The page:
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Gmax tricks of the trade and ideas..

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Since, we do not have a section at this form (yet) for Gmax only ,I decided to sort of start one. I have read many gmax tutorials, tips ,and stuff from the forms about gmax. All of the imformation has been good but, I think that after some of us have used the gmax program we have found that there are several different ways you can approach a project. Thats why I feel the need to let people(other designers) show and discuss how they tackled a task.(By sharing the secrets we have found out)I read the article "The Stupid Idiots' Guide to starting with gMax"By Hugh Shoults and I felt like man this is still hard to figue out.Well, I guessed I needed a article for the stupidest idiots guide to gmax.Take this example... Example in the main gmax tutorial it said to make a wing you should use a box as the main part.Well after doing this I found out I had too round the edges and thats where I stated to to scratch my head and get frustrated.So then I ,read another article and tired another approach (which I thought would be easier).Well, that 10 page article was like japaneese writing to me and I was more lost.Then I started to go back to the basic gmax tutorial and instead of using a box I used a cylinder but, then I tired it my way like this... Note:This is only explained in basic form.(you must know how to use gmax basic tools first)step 1. In the front view drawing make a cylinder diameter of the wing in that view.step 2. make the cylinder the lenght of the wing.(make sure you have enough polys to shape your wing project) Then rotate and move it too go over that front view picture wing picture. step 3. (in that same view )Now create editable poly of that cylinder and lift and scale the the polys of that cylinder from wing tip to wing tip.By doing this you get the correct bend an thickness of the wing from wing tip to wing tip.Step 4. Now go to the top view picture and do the scaling to get your shape right.By doing this you get the correct width of the wing.Thats how I made a basic wing shape .Well, doing this worked out great and I did not have to mess with rounding etc..Another tip:when cutting out windows I have found out if your the cut does not come out right(because of messed up polys) then press redo until you get back to your object that you are cutting with and move it in or out alittle and try the cut over and watch it come out right.Well, any way I an not an expert I just know there are some untold secrets about gmax and I hope some of you other gmax users will give out your tricks of the trade or ideas on how to approah a project. Thanks Sandon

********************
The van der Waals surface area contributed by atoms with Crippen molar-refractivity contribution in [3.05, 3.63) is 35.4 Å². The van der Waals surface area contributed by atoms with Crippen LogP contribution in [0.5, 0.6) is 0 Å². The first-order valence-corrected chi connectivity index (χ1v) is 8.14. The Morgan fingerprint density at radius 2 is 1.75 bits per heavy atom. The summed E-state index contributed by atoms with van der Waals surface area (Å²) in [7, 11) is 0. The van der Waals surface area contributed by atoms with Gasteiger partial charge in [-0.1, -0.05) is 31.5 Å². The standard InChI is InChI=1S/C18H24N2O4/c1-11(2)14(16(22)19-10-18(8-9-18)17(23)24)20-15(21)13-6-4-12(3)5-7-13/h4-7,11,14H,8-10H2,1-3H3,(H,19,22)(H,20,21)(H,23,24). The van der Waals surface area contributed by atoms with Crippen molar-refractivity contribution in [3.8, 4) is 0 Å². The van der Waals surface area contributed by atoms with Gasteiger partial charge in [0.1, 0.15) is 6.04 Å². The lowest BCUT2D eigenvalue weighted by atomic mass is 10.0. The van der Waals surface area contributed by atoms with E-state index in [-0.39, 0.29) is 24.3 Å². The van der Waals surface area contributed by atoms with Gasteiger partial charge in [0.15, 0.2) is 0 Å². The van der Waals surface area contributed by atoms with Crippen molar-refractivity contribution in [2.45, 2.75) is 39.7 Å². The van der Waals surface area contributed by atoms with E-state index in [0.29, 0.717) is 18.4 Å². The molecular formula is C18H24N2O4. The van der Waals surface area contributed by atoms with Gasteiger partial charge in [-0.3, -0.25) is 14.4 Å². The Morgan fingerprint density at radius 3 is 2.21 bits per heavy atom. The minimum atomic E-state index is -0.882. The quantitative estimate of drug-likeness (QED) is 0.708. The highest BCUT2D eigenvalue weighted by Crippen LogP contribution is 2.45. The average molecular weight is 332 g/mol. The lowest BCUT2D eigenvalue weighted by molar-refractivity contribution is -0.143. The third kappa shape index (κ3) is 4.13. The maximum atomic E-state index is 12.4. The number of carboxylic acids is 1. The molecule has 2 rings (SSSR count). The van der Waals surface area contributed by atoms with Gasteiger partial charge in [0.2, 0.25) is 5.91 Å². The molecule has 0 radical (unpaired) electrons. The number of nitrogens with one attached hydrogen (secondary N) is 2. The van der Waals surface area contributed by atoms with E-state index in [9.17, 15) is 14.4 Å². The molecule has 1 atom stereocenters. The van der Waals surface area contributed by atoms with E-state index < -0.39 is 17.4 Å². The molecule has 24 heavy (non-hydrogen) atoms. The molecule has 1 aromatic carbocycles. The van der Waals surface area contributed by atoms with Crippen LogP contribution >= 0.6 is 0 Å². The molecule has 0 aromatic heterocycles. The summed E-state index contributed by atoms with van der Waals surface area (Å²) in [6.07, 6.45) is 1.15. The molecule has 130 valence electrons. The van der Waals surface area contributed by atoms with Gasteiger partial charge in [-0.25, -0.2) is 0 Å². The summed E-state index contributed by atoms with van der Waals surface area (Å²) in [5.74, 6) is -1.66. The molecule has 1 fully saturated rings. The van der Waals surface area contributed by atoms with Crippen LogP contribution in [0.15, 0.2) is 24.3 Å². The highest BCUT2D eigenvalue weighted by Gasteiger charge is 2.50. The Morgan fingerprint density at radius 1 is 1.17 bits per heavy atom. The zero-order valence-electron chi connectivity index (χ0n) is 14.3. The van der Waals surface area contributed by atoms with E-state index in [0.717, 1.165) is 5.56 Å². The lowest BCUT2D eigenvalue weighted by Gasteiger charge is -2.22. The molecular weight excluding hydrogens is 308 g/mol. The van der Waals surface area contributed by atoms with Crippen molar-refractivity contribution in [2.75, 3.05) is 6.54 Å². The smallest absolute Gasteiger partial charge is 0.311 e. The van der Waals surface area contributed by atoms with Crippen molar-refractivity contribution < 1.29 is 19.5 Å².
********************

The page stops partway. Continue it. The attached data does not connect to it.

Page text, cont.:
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Nice set of tips... I'm saving them and you'll see them in the Freeflight Design Shop Tips Section

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>step 1. In the front view drawing make a cylinder diameter >of the wing in that view. I've been using this technique for several months already, but thanks for sharing it with others. It works quite nicely!I spent an enjoyable three hours tonight building a new set of wings for the Socata TB20GT. The 'high-poly' wings were bloating the .mdl unreasonably.I managed to replace the 2182 poly versions with a more modest 58 polys, without sacrificing one bit of the smoothness or detail.I also used the 'shape cutter' technique to cut the wheelwell, navigation lights, landing light housing, flap and aileron sections from the wing before cloning and mirroring for the right side.The major advantage of using a cylinder shape for the wings, is that area you use a cookie cutter on don't need to be refaced! That is a huge time saver... :)Happy Modeling!

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Hi bill, I am not saying this is my own technique but, no one told me or I didn't read about it anywhere, I just was tired of trying all the other methods, so I tired to do it the way ,I thought would be the easiest to me.I do not just use this technique on the wing only. I also make the tail, flaps and stablizer using the same type of process. Thanks for your input! :-beerchug Sandon

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The model is looking nice.Also, thanks for sharing your tips. It's that attitude of sharing what you do or find out that has propelled this hobby.You never know - your tip might just be the one that makes something "click" in someone's head, newcomer or experienced modeller.

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